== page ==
Running Time: 1 hr, 30 min
It's time again to pay a visit to the Pool. Yes, yes, the temperature has dropped somewhat severely as Austin celebrates its annual week-long seasonal shift most often referred to as winter that might leave most swimmers a bit reticent to take the plunge. But I'm talking about Esther's Pool, where the temperature varies from warm to hot, depending on the antics of this Austin comedy institution. And lately, it's pretty steamy in the old Pool.
If you've never been to Esther's Follies or have been away too long, now is a great time to catch the manic bunch in action. The Follies are 90 minutes of torrential nonstop sketch comedy that leaves nothing and no one unscathed by jabbing irony and dead-on parody. Toss in some astonishing magic, juggling, music, puppets (it's good to see Saddam Hussein continues to be shark bait during the always impressive finale), a large dollop of ribaldry, and plenty of audience participation -- including unwitting passersby on the street outside -- and you can see why the windows are steaming up at jolly old Esther's.
What with Christmas upon us, the Follies have added some seasonal material to the staple regimen of skewered current events and old standards. Best of this seasonal fare is Margaret Wiley's spinning of a Ukrainian Christmas Tale, incorporating talented (though unsuspecting) members of the audience. Wiley is best known for her alter ego, Chi Chi La Bomba, who muscles her epic, vixen-like way through the audience on a nightly pilgrimage to find the hunk of the evening. As the narrating Ukrainian, Wiley uses her charm and dark, ironic stare to entice our neophyte acting volunteers through the story of the nativity, Ukraine style, all pulled from a rather shabby cardboard box.
The ubiquitous box makes several forays onto the stage -- Wiley uses a dolled-up box to extol the many uses of maxi-pads in "Tammy's Craft Tips," and Esther's veteran Kerry Awn gets really, really mad pulling out misleading products from his own rather shabby box. Awn is the institution behind the hilarious South Austin Slide Show -- an intimate look at the romantic south side of our fair city -- which he leads with innocent charm and plenty of irony.
Besides this being the Christmas Season, it is also the Impeachment Season, and Esther's pokes fun at pokey Bill and snoopy Starr, among other major players, with none of the pokes in anything close to good taste: Perfectly in keeping with the real follies in our nation's capital. And speaking of poor taste, Blake Yelavich must be mentioned, too, for his side-splitting, prancing, jock-cum-equine ballad, "All Man."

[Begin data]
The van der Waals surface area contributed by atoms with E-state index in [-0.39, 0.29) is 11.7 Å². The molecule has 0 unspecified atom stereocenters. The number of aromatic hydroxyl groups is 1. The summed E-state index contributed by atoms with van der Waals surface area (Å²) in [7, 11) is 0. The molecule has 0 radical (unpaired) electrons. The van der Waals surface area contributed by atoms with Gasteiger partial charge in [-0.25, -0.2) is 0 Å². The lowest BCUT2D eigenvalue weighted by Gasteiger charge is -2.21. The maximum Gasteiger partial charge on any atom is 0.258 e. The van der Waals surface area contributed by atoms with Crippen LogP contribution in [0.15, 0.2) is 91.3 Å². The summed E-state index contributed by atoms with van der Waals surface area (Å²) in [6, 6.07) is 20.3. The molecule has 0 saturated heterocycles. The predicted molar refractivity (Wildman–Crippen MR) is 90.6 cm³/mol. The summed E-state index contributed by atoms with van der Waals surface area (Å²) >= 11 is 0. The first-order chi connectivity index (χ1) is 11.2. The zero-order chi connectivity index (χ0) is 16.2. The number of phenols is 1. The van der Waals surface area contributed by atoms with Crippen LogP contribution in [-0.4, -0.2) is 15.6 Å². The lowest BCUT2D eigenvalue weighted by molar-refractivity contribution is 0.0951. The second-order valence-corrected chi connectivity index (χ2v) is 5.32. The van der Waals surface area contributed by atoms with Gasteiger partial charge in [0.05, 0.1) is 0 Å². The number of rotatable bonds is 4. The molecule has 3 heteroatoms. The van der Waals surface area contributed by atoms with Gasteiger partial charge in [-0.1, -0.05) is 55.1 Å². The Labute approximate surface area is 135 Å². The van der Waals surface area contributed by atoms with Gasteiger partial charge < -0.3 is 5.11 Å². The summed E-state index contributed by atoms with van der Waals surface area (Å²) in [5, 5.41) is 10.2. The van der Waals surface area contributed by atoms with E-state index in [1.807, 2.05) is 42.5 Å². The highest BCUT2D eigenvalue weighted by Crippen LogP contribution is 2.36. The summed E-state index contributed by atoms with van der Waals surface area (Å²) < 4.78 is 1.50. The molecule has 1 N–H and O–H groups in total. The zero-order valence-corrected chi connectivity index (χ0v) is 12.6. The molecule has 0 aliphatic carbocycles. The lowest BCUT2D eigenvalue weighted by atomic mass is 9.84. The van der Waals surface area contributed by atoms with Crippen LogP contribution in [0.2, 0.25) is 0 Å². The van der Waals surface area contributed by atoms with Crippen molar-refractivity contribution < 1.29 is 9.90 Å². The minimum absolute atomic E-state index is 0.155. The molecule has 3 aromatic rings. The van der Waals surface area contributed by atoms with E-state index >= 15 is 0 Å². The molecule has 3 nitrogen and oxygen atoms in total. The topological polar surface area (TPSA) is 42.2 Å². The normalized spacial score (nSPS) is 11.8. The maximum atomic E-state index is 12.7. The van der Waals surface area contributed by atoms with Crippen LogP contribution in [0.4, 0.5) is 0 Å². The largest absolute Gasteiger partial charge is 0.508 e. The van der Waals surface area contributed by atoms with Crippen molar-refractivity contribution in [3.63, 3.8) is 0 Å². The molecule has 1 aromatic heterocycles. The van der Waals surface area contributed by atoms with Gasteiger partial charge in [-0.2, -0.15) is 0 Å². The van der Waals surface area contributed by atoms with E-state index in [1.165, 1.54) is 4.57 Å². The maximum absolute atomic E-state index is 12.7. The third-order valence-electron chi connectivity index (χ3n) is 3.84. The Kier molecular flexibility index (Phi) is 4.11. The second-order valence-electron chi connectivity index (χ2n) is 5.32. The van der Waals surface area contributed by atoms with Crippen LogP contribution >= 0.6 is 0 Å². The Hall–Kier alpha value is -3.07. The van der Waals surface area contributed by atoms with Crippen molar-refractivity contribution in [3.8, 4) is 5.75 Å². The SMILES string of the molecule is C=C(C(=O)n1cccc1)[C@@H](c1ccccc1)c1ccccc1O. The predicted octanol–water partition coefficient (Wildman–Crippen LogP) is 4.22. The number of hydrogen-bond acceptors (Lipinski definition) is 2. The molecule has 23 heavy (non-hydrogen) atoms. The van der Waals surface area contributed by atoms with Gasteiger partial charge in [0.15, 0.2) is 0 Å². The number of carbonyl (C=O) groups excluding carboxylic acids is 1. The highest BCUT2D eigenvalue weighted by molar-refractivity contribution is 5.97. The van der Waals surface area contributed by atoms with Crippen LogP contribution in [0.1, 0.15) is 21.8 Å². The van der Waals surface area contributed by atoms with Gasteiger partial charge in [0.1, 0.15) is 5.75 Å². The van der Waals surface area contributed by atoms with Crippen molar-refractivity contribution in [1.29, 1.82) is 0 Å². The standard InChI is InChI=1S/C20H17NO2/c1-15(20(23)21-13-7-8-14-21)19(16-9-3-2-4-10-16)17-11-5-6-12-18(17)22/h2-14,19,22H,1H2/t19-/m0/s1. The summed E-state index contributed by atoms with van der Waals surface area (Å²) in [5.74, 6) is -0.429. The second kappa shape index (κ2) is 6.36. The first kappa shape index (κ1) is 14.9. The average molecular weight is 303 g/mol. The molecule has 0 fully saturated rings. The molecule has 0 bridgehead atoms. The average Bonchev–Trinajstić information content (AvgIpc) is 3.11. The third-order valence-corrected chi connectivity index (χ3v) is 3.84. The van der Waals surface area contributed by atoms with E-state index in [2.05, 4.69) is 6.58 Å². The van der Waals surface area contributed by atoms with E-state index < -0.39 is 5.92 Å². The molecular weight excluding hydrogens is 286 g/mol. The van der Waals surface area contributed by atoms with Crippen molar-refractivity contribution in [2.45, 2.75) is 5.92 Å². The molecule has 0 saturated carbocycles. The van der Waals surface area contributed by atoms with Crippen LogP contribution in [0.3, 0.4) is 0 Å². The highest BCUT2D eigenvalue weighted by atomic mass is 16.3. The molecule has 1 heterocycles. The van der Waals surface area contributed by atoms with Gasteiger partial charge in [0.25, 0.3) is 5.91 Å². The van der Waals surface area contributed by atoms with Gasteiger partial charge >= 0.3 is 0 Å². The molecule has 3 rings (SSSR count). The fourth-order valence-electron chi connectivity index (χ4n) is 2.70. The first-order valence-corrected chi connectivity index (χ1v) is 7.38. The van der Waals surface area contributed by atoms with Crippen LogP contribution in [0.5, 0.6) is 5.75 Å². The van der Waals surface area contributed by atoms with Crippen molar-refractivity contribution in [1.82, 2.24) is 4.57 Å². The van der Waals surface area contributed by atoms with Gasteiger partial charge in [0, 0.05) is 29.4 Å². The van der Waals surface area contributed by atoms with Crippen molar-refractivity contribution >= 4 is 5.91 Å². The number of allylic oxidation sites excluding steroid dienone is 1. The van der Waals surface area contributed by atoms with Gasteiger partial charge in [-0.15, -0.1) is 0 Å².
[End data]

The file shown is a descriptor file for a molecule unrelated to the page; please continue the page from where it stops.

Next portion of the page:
However sharp the humor of the up-to-the-minute new material, it is the old standards that make Esther's so much fun. Besides Chi Chi and the South Austin Slide Show, Shannon Sedwick (Esther's producer and Follies "mama") continues to pull poignant and pointy memories out of her party dress as the returned-to-earth Patsy Cline. And it is Sedwick who cries herself a river as the show's over-the-top finale flows out onto Sixth Street in a whirl of mayhem, puppets, and naughtiness. Veteran magician Ray Anderson is outstanding: Part comedian, part illusionist, he creates mind-bending magic in that crowded Pool. So swim toward Esther's for a heaping seasonal helping of frank nonsense and mirth. -- Robi Polgar
NEW AMERICAN TALENT: WHERE'S THE BEEF?
Jones Center for Contemporary Art,
through January 2
After browsing the menu of artwork that makes up "New American Talent: The Thirteenth Exhibition" at the Texas Fine Arts Association's new Jones Center for Contemporary Art, one nagging question kept popping into my head: Are there any specials off the menu? On my return to the converted, but once lascivious Queen Theatre cum Lerner's department store, the receptionist at the front desk blushed as if I had eyes for her instead of the paintings, works on paper, installations, sculpture, and mixed media in the show. The former probably would have given me more to sink my teeth into. Again I went away hungry. After going a third time, I realized that while many of the pieces were appetizing enough, the show as a whole left me frustrated and empty.
Of the 40 artists and 66 works of art that Robert Storr, curator at the Museum of Modern Art in New York, selected for this TFAA survey, some were clever or playful. Some were boring. Still others simply went right over my head. In the end, the only morsel of reason I could come up with as to why my overfed artistic appetite had not been satisfied was that art has become a fragmented and most often cerebral outlook of the individual artist.